The risk of SARS-CoV-2 infection in neonates both vertical and horizontal is relatively low with no significant mortality (5), how...
The risk of SARS-CoV-2 infection in neonates both vertical and horizontal is relatively low with no significant mortality (5), however lack of SSC and parental involvement will lead to increased mortality and additional adverse long term outcomes (6). Systematic reviews and guidelines have already provided guidance on the treatment and management of COVID-19 positive mothers and their infants (7, 8).
All these restrictions, largely knee jerk reactions to the pandemic, will only serve to negate a lot of the hard work invested in best practice guidance and standards outlined for both low and high income countries (9, 10,11).
Recently, in response to suboptimal practice during the pandemic, both professional and parent organizations have joined the call to re-establish parents as essential partners in care, and not to be considered as visitors, which they most definitely aren’t. (12, 13).
We recommend that neonatal organizations, hospitals and health services all across the world urgently advocate on this important issue and ensure that we encourage unrestricted SSC and zero separation of infants and parents, to prevent significant long term collateral damage.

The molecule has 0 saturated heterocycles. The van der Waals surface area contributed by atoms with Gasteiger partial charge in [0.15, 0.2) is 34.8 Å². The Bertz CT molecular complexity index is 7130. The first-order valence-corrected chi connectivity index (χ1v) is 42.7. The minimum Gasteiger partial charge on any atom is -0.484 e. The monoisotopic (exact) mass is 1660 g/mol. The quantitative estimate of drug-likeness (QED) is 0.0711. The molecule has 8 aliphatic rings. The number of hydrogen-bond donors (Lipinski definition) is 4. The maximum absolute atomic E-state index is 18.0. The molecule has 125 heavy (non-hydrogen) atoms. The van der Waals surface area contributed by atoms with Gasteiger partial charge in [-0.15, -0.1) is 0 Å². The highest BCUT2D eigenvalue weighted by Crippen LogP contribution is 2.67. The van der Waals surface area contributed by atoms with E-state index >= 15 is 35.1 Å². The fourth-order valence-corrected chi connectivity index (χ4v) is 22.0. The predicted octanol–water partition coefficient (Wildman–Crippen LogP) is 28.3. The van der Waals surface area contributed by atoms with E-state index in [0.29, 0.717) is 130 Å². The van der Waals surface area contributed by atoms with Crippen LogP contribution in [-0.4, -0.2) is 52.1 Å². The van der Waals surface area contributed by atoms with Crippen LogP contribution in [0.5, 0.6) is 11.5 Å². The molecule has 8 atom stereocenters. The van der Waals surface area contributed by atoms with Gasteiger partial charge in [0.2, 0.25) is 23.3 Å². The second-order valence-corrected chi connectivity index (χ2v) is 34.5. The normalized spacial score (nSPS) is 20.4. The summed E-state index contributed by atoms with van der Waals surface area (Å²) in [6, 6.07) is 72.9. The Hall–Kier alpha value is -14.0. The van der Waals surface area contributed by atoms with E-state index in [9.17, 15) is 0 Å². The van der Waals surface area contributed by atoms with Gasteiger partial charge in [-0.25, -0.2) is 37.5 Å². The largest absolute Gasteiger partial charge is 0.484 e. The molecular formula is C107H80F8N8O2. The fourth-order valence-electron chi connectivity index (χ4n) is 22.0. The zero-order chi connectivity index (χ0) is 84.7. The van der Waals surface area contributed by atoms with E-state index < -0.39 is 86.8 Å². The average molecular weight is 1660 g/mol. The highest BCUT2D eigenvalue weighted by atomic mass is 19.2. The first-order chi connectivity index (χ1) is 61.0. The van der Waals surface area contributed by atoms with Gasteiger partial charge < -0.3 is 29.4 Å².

1. Rao SPN, et al. Small and sick newborn care during the COVID-19 pandemic: global survey and thematic analysis of healthcare providers' voices and experiences. BMJ Glob Health. 2021 Mar;6(3):e004347. doi: 10.1136/bmjgh-2020-004347.2.
2. World Health Organization. (2015). WHO recommendations on interventions to improve preterm birth outcomes.
3. Moore ER, Bergman N, Anderson GC,et al. Early skin-to-skin contact for mothers and their healthy newborn infants. Cochrane Database Syst Rev. 2016 Nov 25;11:CD0035193.
4. Brimdyr K, Cadwell K, Steevens J, Takahashi Y. An implementation algorithm to improve skin-to-skin practice in the first hour after birth. Matern Child Nutr. 2018;14(2):e12571.
5. Mullins E, Hudak ML, Banerjee J, et al. Pregnancy and neonatal outcomes of COVID-19: co-reporting of common outcomes from PAN-COVID and AAP SONPM registries. Ultrasound Obstet Gynecol. 2021 Feb 23. doi: 10.1002/uog.23619.
6. Bergman NJ. Birth practices: Maternal-neonate separation as a source of toxic stress. Birth Defects Res 2019; 111:1087–109.
7. RCPCH/BAPM Paediatric COVID-19 guidance. Available online: https://www.rcpch.ac.uk/resources/covid-19-guidance-paediatric-services
8. American Academy of Paediatrics: COVID-19 guidance. Available online: https://services.aap.org/en/pages/2019-novel-coronavirus-covid-19-infect...
9. EFCNI. European Standards of Care for Newborn Health. 2018.